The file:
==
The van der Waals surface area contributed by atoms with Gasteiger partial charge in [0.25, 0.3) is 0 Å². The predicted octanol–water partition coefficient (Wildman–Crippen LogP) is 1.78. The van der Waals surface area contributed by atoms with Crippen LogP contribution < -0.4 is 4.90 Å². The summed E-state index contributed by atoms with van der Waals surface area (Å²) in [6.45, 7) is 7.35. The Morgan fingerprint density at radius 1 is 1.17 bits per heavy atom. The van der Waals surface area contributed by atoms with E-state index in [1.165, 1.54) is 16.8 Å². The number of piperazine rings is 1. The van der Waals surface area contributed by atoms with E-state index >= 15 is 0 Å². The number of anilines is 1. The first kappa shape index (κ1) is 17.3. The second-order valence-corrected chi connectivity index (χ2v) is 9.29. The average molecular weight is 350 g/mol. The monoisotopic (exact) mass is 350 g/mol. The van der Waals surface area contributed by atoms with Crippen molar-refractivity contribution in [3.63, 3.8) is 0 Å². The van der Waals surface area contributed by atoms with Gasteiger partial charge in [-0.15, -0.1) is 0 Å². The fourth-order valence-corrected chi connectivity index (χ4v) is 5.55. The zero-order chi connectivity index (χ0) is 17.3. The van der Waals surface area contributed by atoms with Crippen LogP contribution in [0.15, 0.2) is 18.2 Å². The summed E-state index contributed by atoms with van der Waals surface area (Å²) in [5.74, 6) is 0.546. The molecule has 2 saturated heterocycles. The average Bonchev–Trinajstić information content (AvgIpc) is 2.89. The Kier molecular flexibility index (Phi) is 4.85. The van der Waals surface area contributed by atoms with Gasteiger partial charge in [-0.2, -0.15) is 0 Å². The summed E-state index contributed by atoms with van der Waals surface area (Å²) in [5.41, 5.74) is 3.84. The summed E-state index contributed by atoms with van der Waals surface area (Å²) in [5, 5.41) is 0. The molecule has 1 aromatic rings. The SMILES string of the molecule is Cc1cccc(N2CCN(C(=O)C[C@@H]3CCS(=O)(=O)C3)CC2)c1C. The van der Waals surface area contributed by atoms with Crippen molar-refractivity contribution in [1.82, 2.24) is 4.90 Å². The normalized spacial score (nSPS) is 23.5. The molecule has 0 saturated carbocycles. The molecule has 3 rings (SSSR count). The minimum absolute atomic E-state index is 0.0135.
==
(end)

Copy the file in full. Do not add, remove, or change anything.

The van der Waals surface area contributed by atoms with Gasteiger partial charge in [0.25, 0.3) is 0 Å². The predicted octanol–water partition coefficient (Wildman–Crippen LogP) is 1.78. The van der Waals surface area contributed by atoms with Crippen LogP contribution < -0.4 is 4.90 Å². The summed E-state index contributed by atoms with van der Waals surface area (Å²) in [6.45, 7) is 7.35. The Morgan fingerprint density at radius 1 is 1.17 bits per heavy atom. The van der Waals surface area contributed by atoms with E-state index in [1.165, 1.54) is 16.8 Å². The number of piperazine rings is 1. The van der Waals surface area contributed by atoms with E-state index >= 15 is 0 Å². The number of anilines is 1. The first kappa shape index (κ1) is 17.3. The second-order valence-corrected chi connectivity index (χ2v) is 9.29. The average molecular weight is 350 g/mol. The monoisotopic (exact) mass is 350 g/mol. The van der Waals surface area contributed by atoms with Crippen molar-refractivity contribution in [3.63, 3.8) is 0 Å². The van der Waals surface area contributed by atoms with Gasteiger partial charge in [-0.15, -0.1) is 0 Å². The fourth-order valence-corrected chi connectivity index (χ4v) is 5.55. The zero-order chi connectivity index (χ0) is 17.3. The van der Waals surface area contributed by atoms with Crippen LogP contribution in [0.15, 0.2) is 18.2 Å². The summed E-state index contributed by atoms with van der Waals surface area (Å²) in [5.74, 6) is 0.546. The molecule has 2 saturated heterocycles. The average Bonchev–Trinajstić information content (AvgIpc) is 2.89. The Kier molecular flexibility index (Phi) is 4.85. The van der Waals surface area contributed by atoms with Gasteiger partial charge in [-0.2, -0.15) is 0 Å². The summed E-state index contributed by atoms with van der Waals surface area (Å²) in [5.41, 5.74) is 3.84. The summed E-state index contributed by atoms with van der Waals surface area (Å²) in [5, 5.41) is 0. The molecule has 1 aromatic rings. The SMILES string of the molecule is Cc1cccc(N2CCN(C(=O)C[C@@H]3CCS(=O)(=O)C3)CC2)c1C. The van der Waals surface area contributed by atoms with Crippen molar-refractivity contribution in [1.82, 2.24) is 4.90 Å². The normalized spacial score (nSPS) is 23.5. The molecule has 0 saturated carbocycles. The molecule has 3 rings (SSSR count). The minimum absolute atomic E-state index is 0.0135.